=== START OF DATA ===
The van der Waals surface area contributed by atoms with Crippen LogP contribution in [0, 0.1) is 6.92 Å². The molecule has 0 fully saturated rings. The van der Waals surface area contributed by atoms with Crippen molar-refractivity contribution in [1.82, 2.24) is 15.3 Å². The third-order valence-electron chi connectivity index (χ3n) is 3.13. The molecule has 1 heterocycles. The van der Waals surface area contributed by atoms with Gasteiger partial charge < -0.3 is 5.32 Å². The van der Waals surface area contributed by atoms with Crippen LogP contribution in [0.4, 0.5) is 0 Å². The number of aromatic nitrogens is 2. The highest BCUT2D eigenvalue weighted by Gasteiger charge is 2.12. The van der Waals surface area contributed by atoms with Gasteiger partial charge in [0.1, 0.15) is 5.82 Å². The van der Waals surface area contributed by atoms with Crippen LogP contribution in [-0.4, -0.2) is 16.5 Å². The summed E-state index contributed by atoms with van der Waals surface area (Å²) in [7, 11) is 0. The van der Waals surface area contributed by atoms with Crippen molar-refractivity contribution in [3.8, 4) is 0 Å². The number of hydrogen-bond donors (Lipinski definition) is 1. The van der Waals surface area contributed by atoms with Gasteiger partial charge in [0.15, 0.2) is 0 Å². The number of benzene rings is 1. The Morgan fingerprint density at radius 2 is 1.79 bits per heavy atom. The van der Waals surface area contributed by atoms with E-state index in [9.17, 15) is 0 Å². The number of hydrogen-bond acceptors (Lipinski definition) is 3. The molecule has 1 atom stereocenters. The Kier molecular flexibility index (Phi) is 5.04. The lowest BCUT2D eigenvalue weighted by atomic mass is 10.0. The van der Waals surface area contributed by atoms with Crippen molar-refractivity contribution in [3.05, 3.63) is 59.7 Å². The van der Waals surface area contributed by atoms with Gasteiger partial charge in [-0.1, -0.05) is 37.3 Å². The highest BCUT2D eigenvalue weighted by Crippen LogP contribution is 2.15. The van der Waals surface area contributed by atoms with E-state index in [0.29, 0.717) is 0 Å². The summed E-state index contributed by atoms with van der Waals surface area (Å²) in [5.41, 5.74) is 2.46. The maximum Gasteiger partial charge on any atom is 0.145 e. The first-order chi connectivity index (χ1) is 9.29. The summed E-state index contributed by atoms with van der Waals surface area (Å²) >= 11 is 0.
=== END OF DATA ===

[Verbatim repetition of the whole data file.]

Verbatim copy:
The van der Waals surface area contributed by atoms with Crippen LogP contribution in [0, 0.1) is 6.92 Å². The molecule has 0 fully saturated rings. The van der Waals surface area contributed by atoms with Crippen molar-refractivity contribution in [1.82, 2.24) is 15.3 Å². The third-order valence-electron chi connectivity index (χ3n) is 3.13. The molecule has 1 heterocycles. The van der Waals surface area contributed by atoms with Gasteiger partial charge < -0.3 is 5.32 Å². The van der Waals surface area contributed by atoms with Crippen LogP contribution in [0.4, 0.5) is 0 Å². The number of aromatic nitrogens is 2. The highest BCUT2D eigenvalue weighted by Gasteiger charge is 2.12. The van der Waals surface area contributed by atoms with Gasteiger partial charge in [0.1, 0.15) is 5.82 Å². The van der Waals surface area contributed by atoms with Crippen LogP contribution in [-0.4, -0.2) is 16.5 Å². The summed E-state index contributed by atoms with van der Waals surface area (Å²) in [7, 11) is 0. The van der Waals surface area contributed by atoms with Crippen molar-refractivity contribution in [3.8, 4) is 0 Å². The number of hydrogen-bond donors (Lipinski definition) is 1. The van der Waals surface area contributed by atoms with Gasteiger partial charge in [0.15, 0.2) is 0 Å². The number of benzene rings is 1. The Morgan fingerprint density at radius 2 is 1.79 bits per heavy atom. The van der Waals surface area contributed by atoms with E-state index in [9.17, 15) is 0 Å². The number of hydrogen-bond acceptors (Lipinski definition) is 3. The molecule has 1 atom stereocenters. The Kier molecular flexibility index (Phi) is 5.04. The lowest BCUT2D eigenvalue weighted by atomic mass is 10.0. The van der Waals surface area contributed by atoms with Crippen molar-refractivity contribution in [3.05, 3.63) is 59.7 Å². The van der Waals surface area contributed by atoms with Gasteiger partial charge in [-0.1, -0.05) is 37.3 Å². The highest BCUT2D eigenvalue weighted by Crippen LogP contribution is 2.15. The van der Waals surface area contributed by atoms with E-state index in [0.29, 0.717) is 0 Å². The summed E-state index contributed by atoms with van der Waals surface area (Å²) in [5.41, 5.74) is 2.46. The maximum Gasteiger partial charge on any atom is 0.145 e. The first-order chi connectivity index (χ1) is 9.29. The summed E-state index contributed by atoms with van der Waals surface area (Å²) >= 11 is 0.